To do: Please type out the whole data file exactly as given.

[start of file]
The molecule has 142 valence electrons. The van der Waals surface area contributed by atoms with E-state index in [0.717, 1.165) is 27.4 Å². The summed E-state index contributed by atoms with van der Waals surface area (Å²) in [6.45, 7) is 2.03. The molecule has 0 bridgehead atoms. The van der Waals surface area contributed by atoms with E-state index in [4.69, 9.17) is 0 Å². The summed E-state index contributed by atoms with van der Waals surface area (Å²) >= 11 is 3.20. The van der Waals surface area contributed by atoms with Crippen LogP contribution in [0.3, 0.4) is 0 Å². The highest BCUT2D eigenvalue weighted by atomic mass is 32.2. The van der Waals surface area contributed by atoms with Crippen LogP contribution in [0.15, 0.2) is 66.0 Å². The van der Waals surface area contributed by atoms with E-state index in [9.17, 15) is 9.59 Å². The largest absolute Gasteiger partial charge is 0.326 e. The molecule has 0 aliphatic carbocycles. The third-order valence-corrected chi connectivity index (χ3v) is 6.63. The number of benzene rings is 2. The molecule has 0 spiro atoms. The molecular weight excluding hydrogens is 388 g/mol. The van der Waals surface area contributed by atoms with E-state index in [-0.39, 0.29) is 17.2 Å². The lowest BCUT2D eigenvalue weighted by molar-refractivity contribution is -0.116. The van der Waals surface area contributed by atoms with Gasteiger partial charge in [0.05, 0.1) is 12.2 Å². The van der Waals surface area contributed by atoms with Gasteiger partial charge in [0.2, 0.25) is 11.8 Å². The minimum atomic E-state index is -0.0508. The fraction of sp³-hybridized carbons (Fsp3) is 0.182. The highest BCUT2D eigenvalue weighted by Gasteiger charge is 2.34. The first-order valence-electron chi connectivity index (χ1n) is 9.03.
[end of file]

The molecule has 142 valence electrons. The van der Waals surface area contributed by atoms with E-state index in [0.717, 1.165) is 27.4 Å². The summed E-state index contributed by atoms with van der Waals surface area (Å²) in [6.45, 7) is 2.03. The molecule has 0 bridgehead atoms. The van der Waals surface area contributed by atoms with E-state index in [4.69, 9.17) is 0 Å². The summed E-state index contributed by atoms with van der Waals surface area (Å²) >= 11 is 3.20. The van der Waals surface area contributed by atoms with Crippen LogP contribution in [0.3, 0.4) is 0 Å². The highest BCUT2D eigenvalue weighted by atomic mass is 32.2. The van der Waals surface area contributed by atoms with Crippen LogP contribution in [0.15, 0.2) is 66.0 Å². The van der Waals surface area contributed by atoms with E-state index in [9.17, 15) is 9.59 Å². The largest absolute Gasteiger partial charge is 0.326 e. The molecule has 0 aliphatic carbocycles. The third-order valence-corrected chi connectivity index (χ3v) is 6.63. The number of benzene rings is 2. The molecule has 0 spiro atoms. The molecular weight excluding hydrogens is 388 g/mol. The van der Waals surface area contributed by atoms with E-state index in [-0.39, 0.29) is 17.2 Å². The lowest BCUT2D eigenvalue weighted by molar-refractivity contribution is -0.116. The van der Waals surface area contributed by atoms with Gasteiger partial charge in [0.05, 0.1) is 12.2 Å². The van der Waals surface area contributed by atoms with Gasteiger partial charge in [0.2, 0.25) is 11.8 Å². The minimum atomic E-state index is -0.0508. The fraction of sp³-hybridized carbons (Fsp3) is 0.182. The highest BCUT2D eigenvalue weighted by Gasteiger charge is 2.34. The first-order valence-electron chi connectivity index (χ1n) is 9.03.